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  1. Frederick III died in Potsdam at 11:30 a.m. on 15 June 1888, and was succeeded by his 29-year-old son Wilhelm II. Frederick III is buried in a mausoleum attached to the Friedenskirche in Potsdam. After his death, William Ewart Gladstone described him as the "Barbarossa of German liberalism".

  2. Frederick II (German: Friedrich II.; 24 January 1712 – 17 August 1786) was King in Prussia from 1740 until 1772, and King of Prussia from 1772 until his death in 1786. His most significant accomplishments include his military successes in the Silesian wars , his re-organisation of the Prussian Army , the First Partition of Poland , and his patronage of the arts and the Enlightenment .

  3. Meanwhile, Ferdinand II rallied his forces against Frederick. On 21 October 1619, he signed a treaty with Maximilian, Duke of Bavaria , leader of the Catholic League . This treaty provided that Maximilian would be commander of the forces against Frederick, promised that Maximilian would retain all of the occupied Bohemian lands for himself, and that he would be granted Frederick's electoral ...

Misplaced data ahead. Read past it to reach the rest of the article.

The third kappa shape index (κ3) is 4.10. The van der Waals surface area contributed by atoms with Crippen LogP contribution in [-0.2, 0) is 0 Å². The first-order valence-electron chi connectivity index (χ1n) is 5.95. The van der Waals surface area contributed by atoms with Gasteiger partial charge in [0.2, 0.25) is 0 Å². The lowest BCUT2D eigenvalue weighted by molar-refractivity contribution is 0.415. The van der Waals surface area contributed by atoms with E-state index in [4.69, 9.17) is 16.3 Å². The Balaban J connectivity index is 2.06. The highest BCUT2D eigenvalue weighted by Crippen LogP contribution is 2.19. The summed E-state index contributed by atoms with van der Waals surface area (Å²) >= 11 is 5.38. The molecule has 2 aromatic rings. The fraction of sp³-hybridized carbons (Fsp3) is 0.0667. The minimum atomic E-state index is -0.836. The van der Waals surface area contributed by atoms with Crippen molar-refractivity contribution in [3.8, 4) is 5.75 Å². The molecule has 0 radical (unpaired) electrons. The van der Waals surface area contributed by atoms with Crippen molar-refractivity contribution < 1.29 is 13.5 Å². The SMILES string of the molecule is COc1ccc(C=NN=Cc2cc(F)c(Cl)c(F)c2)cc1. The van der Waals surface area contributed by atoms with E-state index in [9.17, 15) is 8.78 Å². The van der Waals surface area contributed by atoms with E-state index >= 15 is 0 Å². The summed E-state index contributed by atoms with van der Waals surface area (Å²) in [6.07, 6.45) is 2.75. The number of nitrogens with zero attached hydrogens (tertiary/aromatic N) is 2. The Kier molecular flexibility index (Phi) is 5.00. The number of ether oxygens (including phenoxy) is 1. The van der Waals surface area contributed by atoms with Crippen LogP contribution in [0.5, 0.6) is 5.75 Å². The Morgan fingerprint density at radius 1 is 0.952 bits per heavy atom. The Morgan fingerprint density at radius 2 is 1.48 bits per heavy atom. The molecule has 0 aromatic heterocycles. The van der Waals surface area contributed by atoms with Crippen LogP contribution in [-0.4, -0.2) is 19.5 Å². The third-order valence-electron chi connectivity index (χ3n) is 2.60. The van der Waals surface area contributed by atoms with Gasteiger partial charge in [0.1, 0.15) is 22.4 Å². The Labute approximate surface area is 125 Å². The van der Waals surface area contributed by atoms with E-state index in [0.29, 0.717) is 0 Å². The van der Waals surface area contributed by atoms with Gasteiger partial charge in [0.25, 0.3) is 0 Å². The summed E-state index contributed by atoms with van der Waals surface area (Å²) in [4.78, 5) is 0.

4. Frederick II (9 July 1857 – 9 August 1928) was the last sovereign Grand Duke of Baden, reigning from 1907 until the abolition of the German monarchies in 1918. The state of Baden originated from the area of the Grand Duchy .

  5. Soldier. After serving with Frederick the Great during the Seven Years' War, he took up residence in 1769 at his family's exclave, the County of Montbéliard, of which he was also made lieutenant-general in March 1786 by his eldest brother, Charles Eugene, Duke of Württemberg, who had begun to come into the inheritance of portions of the County of Limpurg in the 1780s.

  6. Wilhelm II was the son of Prince Frederick William of Prussia and Victoria, German Empress Consort. His father was the son of Wilhelm I, German Emperor, and his mother was the eldest daughter of Queen Victoria of the United Kingdom and Prince Albert of Saxe-Coburg and Gotha. Wilhelm's grandfather, Wilhelm I, died in March 1888.

  7. He is believed to have been the immediate successor of Horik I, but the annals are silent about the name of the Danish king for a few years after the disaster of 854. In 857, Horik II allowed Rorik to occupy the part of the kingdom between the sea and the Eider. Horik II was still alive in 864, when a letter was addressed to him by Pope Nicholas I.

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